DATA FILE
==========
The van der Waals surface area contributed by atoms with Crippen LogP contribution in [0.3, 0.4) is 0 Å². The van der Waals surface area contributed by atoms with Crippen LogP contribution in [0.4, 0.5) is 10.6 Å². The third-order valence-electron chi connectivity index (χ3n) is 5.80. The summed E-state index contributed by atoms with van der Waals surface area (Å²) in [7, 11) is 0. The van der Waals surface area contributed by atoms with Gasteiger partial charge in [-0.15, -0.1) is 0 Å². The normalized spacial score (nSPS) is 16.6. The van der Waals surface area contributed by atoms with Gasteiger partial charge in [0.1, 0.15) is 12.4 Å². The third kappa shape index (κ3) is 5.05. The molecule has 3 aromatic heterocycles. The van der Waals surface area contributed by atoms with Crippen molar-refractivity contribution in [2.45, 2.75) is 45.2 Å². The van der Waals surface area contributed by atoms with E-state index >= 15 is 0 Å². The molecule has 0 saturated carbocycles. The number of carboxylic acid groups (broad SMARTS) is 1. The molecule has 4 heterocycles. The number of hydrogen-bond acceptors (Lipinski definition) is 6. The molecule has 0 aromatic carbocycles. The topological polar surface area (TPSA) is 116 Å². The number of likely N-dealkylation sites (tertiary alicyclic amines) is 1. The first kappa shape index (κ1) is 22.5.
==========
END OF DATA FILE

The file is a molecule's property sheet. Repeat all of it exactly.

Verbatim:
The van der Waals surface area contributed by atoms with Crippen LogP contribution in [0.3, 0.4) is 0 Å². The van der Waals surface area contributed by atoms with Crippen LogP contribution in [0.4, 0.5) is 10.6 Å². The third-order valence-electron chi connectivity index (χ3n) is 5.80. The summed E-state index contributed by atoms with van der Waals surface area (Å²) in [7, 11) is 0. The van der Waals surface area contributed by atoms with Gasteiger partial charge in [-0.15, -0.1) is 0 Å². The normalized spacial score (nSPS) is 16.6. The van der Waals surface area contributed by atoms with Gasteiger partial charge in [0.1, 0.15) is 12.4 Å². The third kappa shape index (κ3) is 5.05. The molecule has 3 aromatic heterocycles. The van der Waals surface area contributed by atoms with Crippen molar-refractivity contribution in [2.45, 2.75) is 45.2 Å². The van der Waals surface area contributed by atoms with E-state index >= 15 is 0 Å². The molecule has 0 saturated carbocycles. The number of carboxylic acid groups (broad SMARTS) is 1. The molecule has 4 heterocycles. The number of hydrogen-bond acceptors (Lipinski definition) is 6. The molecule has 0 aromatic carbocycles. The topological polar surface area (TPSA) is 116 Å². The number of likely N-dealkylation sites (tertiary alicyclic amines) is 1. The first kappa shape index (κ1) is 22.5.